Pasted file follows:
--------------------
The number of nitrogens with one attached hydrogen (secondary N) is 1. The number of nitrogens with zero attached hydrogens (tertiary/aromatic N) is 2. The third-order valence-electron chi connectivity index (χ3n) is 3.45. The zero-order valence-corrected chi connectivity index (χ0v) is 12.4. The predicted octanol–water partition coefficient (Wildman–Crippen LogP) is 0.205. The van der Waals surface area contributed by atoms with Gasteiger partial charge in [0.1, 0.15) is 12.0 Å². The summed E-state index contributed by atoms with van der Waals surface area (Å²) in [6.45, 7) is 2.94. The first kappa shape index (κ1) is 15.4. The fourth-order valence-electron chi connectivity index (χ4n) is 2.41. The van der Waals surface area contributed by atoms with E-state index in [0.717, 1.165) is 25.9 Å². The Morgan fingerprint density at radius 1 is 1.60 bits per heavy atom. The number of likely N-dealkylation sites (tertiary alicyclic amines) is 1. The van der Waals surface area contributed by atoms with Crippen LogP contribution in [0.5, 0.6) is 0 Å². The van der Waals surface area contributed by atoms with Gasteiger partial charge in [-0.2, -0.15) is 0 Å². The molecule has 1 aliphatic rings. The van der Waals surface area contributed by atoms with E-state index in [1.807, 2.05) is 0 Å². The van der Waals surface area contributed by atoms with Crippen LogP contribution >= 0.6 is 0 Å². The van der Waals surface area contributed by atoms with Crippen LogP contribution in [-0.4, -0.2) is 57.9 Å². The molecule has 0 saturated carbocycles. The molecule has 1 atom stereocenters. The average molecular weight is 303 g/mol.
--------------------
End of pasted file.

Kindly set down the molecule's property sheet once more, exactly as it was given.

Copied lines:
The number of nitrogens with one attached hydrogen (secondary N) is 1. The number of nitrogens with zero attached hydrogens (tertiary/aromatic N) is 2. The third-order valence-electron chi connectivity index (χ3n) is 3.45. The zero-order valence-corrected chi connectivity index (χ0v) is 12.4. The predicted octanol–water partition coefficient (Wildman–Crippen LogP) is 0.205. The van der Waals surface area contributed by atoms with Gasteiger partial charge in [0.1, 0.15) is 12.0 Å². The summed E-state index contributed by atoms with van der Waals surface area (Å²) in [6.45, 7) is 2.94. The first kappa shape index (κ1) is 15.4. The fourth-order valence-electron chi connectivity index (χ4n) is 2.41. The van der Waals surface area contributed by atoms with E-state index in [0.717, 1.165) is 25.9 Å². The Morgan fingerprint density at radius 1 is 1.60 bits per heavy atom. The number of likely N-dealkylation sites (tertiary alicyclic amines) is 1. The van der Waals surface area contributed by atoms with Crippen LogP contribution in [0.5, 0.6) is 0 Å². The van der Waals surface area contributed by atoms with Gasteiger partial charge in [-0.2, -0.15) is 0 Å². The molecule has 1 aliphatic rings. The van der Waals surface area contributed by atoms with E-state index in [1.807, 2.05) is 0 Å². The van der Waals surface area contributed by atoms with Crippen LogP contribution >= 0.6 is 0 Å². The van der Waals surface area contributed by atoms with Crippen LogP contribution in [-0.4, -0.2) is 57.9 Å². The molecule has 0 saturated carbocycles. The molecule has 1 atom stereocenters. The average molecular weight is 303 g/mol.